Customer Experience as a Story

I once had a wonderful colleague whom I worked with as a co-facilitator of workshops with senior leaders.   He was a very bright and confident presenter who could lead a spirited discussion with the most challenging participant.  He also loved to tell stories.

His stories were typically long and detailed.  But, he never learned an important storytelling principle:  enchanting participants to join him on a long, detailed fable only works if the story’s punch line is insightful or compelling enough to make worthwhile the trip through its intricate details.  He has now retired and only worries about the attention span of his grandchildren.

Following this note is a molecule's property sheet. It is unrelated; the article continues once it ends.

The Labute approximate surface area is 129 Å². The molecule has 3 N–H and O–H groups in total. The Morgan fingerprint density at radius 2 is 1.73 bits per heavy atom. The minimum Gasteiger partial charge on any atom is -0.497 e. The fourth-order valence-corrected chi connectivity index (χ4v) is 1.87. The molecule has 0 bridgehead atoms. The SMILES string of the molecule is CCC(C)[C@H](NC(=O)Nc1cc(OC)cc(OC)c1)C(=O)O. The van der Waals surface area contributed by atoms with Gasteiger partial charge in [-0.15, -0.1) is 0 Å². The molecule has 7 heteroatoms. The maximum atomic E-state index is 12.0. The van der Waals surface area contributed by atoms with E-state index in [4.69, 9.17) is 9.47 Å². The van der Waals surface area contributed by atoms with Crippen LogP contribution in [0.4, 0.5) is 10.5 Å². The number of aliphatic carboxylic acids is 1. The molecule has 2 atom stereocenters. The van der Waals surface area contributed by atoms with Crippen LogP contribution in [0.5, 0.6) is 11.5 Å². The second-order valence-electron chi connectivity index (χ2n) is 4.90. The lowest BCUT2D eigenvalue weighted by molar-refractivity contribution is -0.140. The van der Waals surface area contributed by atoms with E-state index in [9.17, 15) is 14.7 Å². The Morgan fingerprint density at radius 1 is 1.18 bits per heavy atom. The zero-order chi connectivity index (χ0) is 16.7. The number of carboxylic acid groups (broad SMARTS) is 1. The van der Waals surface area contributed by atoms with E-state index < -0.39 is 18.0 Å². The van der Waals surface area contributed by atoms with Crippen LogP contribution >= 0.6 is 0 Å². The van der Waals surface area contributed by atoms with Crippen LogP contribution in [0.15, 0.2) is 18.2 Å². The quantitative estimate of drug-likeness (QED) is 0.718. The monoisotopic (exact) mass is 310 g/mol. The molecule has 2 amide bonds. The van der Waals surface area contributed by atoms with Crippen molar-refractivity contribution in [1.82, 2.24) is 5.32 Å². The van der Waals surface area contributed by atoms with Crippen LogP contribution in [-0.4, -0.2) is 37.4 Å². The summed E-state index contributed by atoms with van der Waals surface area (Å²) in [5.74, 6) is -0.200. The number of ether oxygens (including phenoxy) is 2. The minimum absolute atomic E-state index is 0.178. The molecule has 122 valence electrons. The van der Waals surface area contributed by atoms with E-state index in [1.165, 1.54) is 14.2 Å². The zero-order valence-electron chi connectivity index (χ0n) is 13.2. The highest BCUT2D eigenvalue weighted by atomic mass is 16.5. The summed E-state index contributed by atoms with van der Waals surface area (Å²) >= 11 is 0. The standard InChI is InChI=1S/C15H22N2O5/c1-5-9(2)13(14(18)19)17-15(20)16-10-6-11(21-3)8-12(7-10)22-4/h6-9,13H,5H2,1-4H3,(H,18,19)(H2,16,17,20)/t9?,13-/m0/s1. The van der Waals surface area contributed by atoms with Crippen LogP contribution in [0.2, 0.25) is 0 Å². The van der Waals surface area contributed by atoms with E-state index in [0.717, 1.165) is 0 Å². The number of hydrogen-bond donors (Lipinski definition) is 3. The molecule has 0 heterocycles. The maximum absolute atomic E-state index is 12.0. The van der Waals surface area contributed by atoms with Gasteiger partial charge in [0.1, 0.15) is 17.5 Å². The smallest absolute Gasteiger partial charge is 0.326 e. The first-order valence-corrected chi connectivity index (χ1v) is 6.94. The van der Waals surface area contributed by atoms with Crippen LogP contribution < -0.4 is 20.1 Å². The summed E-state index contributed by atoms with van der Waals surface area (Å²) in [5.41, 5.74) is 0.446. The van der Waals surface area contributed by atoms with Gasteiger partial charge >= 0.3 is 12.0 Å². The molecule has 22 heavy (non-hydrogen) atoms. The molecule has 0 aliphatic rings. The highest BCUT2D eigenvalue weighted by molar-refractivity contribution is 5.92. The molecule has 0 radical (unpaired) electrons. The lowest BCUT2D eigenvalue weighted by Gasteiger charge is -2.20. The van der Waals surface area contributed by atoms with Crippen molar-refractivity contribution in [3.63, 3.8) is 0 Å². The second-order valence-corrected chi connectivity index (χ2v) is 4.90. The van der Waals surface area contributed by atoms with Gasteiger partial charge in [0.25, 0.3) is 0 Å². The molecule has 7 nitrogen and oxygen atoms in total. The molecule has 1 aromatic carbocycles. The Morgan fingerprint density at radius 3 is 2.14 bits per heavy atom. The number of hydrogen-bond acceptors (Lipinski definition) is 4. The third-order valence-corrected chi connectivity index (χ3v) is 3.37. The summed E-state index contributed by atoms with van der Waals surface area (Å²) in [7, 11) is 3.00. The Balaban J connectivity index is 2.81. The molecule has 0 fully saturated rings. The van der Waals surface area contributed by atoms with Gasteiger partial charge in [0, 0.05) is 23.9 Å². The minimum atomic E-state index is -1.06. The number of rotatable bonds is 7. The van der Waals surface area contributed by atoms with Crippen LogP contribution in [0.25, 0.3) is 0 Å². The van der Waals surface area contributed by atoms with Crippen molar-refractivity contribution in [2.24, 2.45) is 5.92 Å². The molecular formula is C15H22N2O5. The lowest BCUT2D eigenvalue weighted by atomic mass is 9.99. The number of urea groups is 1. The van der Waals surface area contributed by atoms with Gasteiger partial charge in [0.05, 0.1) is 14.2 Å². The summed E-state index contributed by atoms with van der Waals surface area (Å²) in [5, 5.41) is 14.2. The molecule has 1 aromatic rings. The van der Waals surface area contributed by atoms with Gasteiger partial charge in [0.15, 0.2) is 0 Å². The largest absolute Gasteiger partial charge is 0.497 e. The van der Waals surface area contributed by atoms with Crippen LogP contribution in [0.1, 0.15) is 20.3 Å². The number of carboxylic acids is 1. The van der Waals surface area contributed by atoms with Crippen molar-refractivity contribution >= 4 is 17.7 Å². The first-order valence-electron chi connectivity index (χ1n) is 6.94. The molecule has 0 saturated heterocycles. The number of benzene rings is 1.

Customers are a lot like workshop participants required to sit under the influence of a storyteller with a minutia problem.  Most service has service hoops customers are required to jump through.  Fortunately, customers are more than willing to jump through hoops—a lot of hoops.  However, hoop jumping wears quickly thin if the quality of the experience (like a punch line) does not make the trip worthwhile.   Smart service providers attack the issue in two ways.  They take as much minutia out of the service processes as is possible while elevating the value of the service experience.   If your service experience was a story, how long would you retain your customer’s attention span?

About Chip&John

Chip R. Bell and John R. Patterson are customer loyalty consultants and the authors of several best-selling books. Their newest book is "Wired and Dangerous: How Your Customers Have Changed and What to do About it."
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